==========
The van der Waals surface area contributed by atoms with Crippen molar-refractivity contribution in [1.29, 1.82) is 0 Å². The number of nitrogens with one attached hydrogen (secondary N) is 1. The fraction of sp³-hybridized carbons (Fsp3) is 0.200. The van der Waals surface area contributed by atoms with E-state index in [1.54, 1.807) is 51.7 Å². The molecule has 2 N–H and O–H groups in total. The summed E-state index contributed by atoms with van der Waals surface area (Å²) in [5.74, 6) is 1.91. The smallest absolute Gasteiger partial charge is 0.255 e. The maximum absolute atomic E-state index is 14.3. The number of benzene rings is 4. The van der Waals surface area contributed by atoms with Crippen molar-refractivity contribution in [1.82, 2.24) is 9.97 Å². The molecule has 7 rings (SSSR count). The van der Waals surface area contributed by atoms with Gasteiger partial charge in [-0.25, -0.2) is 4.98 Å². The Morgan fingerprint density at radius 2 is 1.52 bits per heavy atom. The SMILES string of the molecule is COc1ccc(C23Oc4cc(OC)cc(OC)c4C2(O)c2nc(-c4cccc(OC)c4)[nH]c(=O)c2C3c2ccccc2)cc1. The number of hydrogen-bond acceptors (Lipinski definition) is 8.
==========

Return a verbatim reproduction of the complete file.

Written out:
The van der Waals surface area contributed by atoms with Crippen molar-refractivity contribution in [1.29, 1.82) is 0 Å². The number of nitrogens with one attached hydrogen (secondary N) is 1. The fraction of sp³-hybridized carbons (Fsp3) is 0.200. The van der Waals surface area contributed by atoms with E-state index in [1.54, 1.807) is 51.7 Å². The molecule has 2 N–H and O–H groups in total. The summed E-state index contributed by atoms with van der Waals surface area (Å²) in [5.74, 6) is 1.91. The smallest absolute Gasteiger partial charge is 0.255 e. The maximum absolute atomic E-state index is 14.3. The number of benzene rings is 4. The van der Waals surface area contributed by atoms with Crippen molar-refractivity contribution in [1.82, 2.24) is 9.97 Å². The molecule has 7 rings (SSSR count). The van der Waals surface area contributed by atoms with Gasteiger partial charge in [-0.25, -0.2) is 4.98 Å². The Morgan fingerprint density at radius 2 is 1.52 bits per heavy atom. The SMILES string of the molecule is COc1ccc(C23Oc4cc(OC)cc(OC)c4C2(O)c2nc(-c4cccc(OC)c4)[nH]c(=O)c2C3c2ccccc2)cc1. The number of hydrogen-bond acceptors (Lipinski definition) is 8.